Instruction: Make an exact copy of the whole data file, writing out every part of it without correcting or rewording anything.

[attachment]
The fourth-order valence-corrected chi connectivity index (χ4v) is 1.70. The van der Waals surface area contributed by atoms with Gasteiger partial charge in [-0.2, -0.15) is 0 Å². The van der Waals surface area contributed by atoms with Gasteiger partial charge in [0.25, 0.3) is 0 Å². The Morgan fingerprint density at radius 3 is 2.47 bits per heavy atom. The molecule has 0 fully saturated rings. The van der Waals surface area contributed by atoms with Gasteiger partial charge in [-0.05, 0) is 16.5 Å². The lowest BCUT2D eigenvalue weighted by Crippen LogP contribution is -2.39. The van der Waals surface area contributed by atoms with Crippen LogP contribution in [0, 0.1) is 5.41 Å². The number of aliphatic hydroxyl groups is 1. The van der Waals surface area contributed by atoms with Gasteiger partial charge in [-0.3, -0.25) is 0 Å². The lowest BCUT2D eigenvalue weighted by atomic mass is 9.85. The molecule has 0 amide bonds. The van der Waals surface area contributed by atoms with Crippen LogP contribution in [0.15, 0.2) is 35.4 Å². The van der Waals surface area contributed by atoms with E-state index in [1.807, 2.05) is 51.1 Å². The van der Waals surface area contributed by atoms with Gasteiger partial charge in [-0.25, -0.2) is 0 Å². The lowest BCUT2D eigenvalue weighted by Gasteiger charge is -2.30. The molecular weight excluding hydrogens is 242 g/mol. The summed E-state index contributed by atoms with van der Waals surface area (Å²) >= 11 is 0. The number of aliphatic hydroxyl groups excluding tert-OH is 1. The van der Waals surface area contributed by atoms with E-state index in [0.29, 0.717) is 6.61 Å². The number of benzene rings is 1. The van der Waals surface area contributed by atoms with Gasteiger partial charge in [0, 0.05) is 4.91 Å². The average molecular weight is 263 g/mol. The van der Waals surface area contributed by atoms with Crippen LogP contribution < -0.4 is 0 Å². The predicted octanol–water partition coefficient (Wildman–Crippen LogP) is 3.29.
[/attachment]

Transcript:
The fourth-order valence-corrected chi connectivity index (χ4v) is 1.70. The van der Waals surface area contributed by atoms with Gasteiger partial charge in [-0.2, -0.15) is 0 Å². The van der Waals surface area contributed by atoms with Gasteiger partial charge in [0.25, 0.3) is 0 Å². The Morgan fingerprint density at radius 3 is 2.47 bits per heavy atom. The molecule has 0 fully saturated rings. The van der Waals surface area contributed by atoms with Gasteiger partial charge in [-0.05, 0) is 16.5 Å². The lowest BCUT2D eigenvalue weighted by Crippen LogP contribution is -2.39. The van der Waals surface area contributed by atoms with Crippen LogP contribution in [0, 0.1) is 5.41 Å². The number of aliphatic hydroxyl groups is 1. The van der Waals surface area contributed by atoms with Gasteiger partial charge in [-0.3, -0.25) is 0 Å². The lowest BCUT2D eigenvalue weighted by atomic mass is 9.85. The molecule has 0 amide bonds. The van der Waals surface area contributed by atoms with Crippen LogP contribution in [0.15, 0.2) is 35.4 Å². The van der Waals surface area contributed by atoms with E-state index in [1.807, 2.05) is 51.1 Å². The van der Waals surface area contributed by atoms with Gasteiger partial charge in [-0.25, -0.2) is 0 Å². The lowest BCUT2D eigenvalue weighted by Gasteiger charge is -2.30. The molecular weight excluding hydrogens is 242 g/mol. The summed E-state index contributed by atoms with van der Waals surface area (Å²) >= 11 is 0. The number of aliphatic hydroxyl groups excluding tert-OH is 1. The van der Waals surface area contributed by atoms with E-state index in [0.29, 0.717) is 6.61 Å². The number of benzene rings is 1. The van der Waals surface area contributed by atoms with Gasteiger partial charge in [0, 0.05) is 4.91 Å². The average molecular weight is 263 g/mol. The van der Waals surface area contributed by atoms with Crippen LogP contribution < -0.4 is 0 Å². The predicted octanol–water partition coefficient (Wildman–Crippen LogP) is 3.29.